When I am not freelancing, I sell vinyl records on Etsy, Discogs.com, and on my vinyl blog Turntabling. Vinyl records is a passion of mine and also an additional revenue stream for me, helping me stay in business as a freelancer and remain generally self-employed.
Believe it or not, the two worlds have a LOT in common. The whole reason I turned to vinyl in the first place, years ago, was because of the freelancer’s need for diverse income sources. Clients come, clients go. Some pay on time, some never do.
So diversifying the income portfolio, as it were, is a must–you want to eat every day? Make sure you have three or more checks arriving at various times in the month. Save up a cushion to deflect the problems created by those late-payers. That’s the message the freelance life has consistently given me since I started in 2002.
But the most fascinating things I’ve learned about freelancing from vinyl records can really be summed up by that Josie and the Pussycats vinyl record you see here. Look at this thing! You probably laughed when you spotted it, right? But here’s a fascinating little piece of data–that record is, at the time of this writing, up for sale on Ebay (not by me) for TWO HUNDRED DOLLARS.
It’s sealed, very hard to find, and somebody might actually pay that $200 to get it. MAYBE NOT–but there’s actually a chance, because of that tricky combination of nostalgia, impulse buying, and the near-eternal appeal of vinyl records for some.
The lessons I take away from this for the freelance life? Pretty simple but very important:
1. Like the vinyl record, your services are worth what people are willing to pay for them. I have been paid $200 an hour or more for my work. I’ve given it away for free, I’ve bartered, I’ve cut people deals. But at the end of the day, you get paid because a client was willing to pay and you were willing to do the work. It can be counter-productive–at least for me–to view freelance work in terms of fixed, unchanging price tags.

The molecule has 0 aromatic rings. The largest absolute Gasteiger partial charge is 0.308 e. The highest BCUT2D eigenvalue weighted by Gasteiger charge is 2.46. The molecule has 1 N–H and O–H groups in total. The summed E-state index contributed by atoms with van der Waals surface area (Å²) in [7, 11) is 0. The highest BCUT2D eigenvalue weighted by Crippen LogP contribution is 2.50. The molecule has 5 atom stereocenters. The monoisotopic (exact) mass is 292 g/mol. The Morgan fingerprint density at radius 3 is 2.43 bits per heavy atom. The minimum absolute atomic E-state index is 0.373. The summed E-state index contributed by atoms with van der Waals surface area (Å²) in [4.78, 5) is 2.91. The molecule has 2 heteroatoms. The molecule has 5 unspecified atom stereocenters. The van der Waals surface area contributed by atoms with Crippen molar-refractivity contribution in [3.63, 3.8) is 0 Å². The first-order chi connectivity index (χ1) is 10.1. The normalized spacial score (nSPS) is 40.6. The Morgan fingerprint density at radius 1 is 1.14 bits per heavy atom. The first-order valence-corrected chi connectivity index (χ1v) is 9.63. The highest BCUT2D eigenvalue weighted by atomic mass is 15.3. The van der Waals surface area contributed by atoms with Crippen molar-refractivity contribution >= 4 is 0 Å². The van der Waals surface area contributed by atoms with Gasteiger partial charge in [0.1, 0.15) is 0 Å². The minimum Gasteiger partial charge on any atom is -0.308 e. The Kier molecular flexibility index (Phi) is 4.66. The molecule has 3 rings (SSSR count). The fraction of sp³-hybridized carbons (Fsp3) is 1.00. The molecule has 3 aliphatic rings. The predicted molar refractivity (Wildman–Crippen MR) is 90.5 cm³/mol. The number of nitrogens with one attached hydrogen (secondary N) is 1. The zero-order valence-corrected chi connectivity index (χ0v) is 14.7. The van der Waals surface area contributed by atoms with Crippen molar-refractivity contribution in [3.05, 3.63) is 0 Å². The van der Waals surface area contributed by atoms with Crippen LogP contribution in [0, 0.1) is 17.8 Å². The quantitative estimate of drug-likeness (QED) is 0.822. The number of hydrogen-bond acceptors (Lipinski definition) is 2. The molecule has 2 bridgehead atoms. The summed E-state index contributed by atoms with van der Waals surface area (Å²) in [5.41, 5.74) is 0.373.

2. There is a market for expensive services, and it’s harder to find. In the vinyl market, I have customers willing to pay large dollars for rare, near impossible-to-find records. But I have just as many who simply want good, decently priced vinyl they don’t have to scour the earth to purchase. Balancing the high-paying hard-to-find commodities with lower-priced volume income is key. When it comes to my writing work, some writing has much greater inherent value, and therefore costs more. Some is intended to keep Google’s attention focused properly through steady posting and dependable content. This lower-priced work is not the same research-intensive stuff as the high-priced material, not should there be an expectation that it be anything more than what it is.
3. Go where the market is. I’ve tried selling on Amazon, at fan conventions, on Etsy, eBay, Bonanza, and many other places. When one avenue isn’t working over time, I ditch it and move on to something else. If you’re pounding your head against the proverbial wall in one area of your freelance career, it may be time to look elsewhere for better results. This is a notion that has served me very well since 2002.
There’s more, there’s SO much more…but the last lesson I can impart from my experience selling and collecting vinyl records is knowing when you’re in danger of overstaying your welcome.
Joe Wallace sells vinyl records, writes about military issues and finance, and runs several blogs and social media concerns. Since 2002, he’s written for acres for magazines and the Internet. His credits include American Fitness, Indie Slate, HorrorHound Magazine, and is one of the many essayists featured in a forthcoming book about obscure and under-appreciated horror films. You can reach him by email at jwallace242 @ gmail.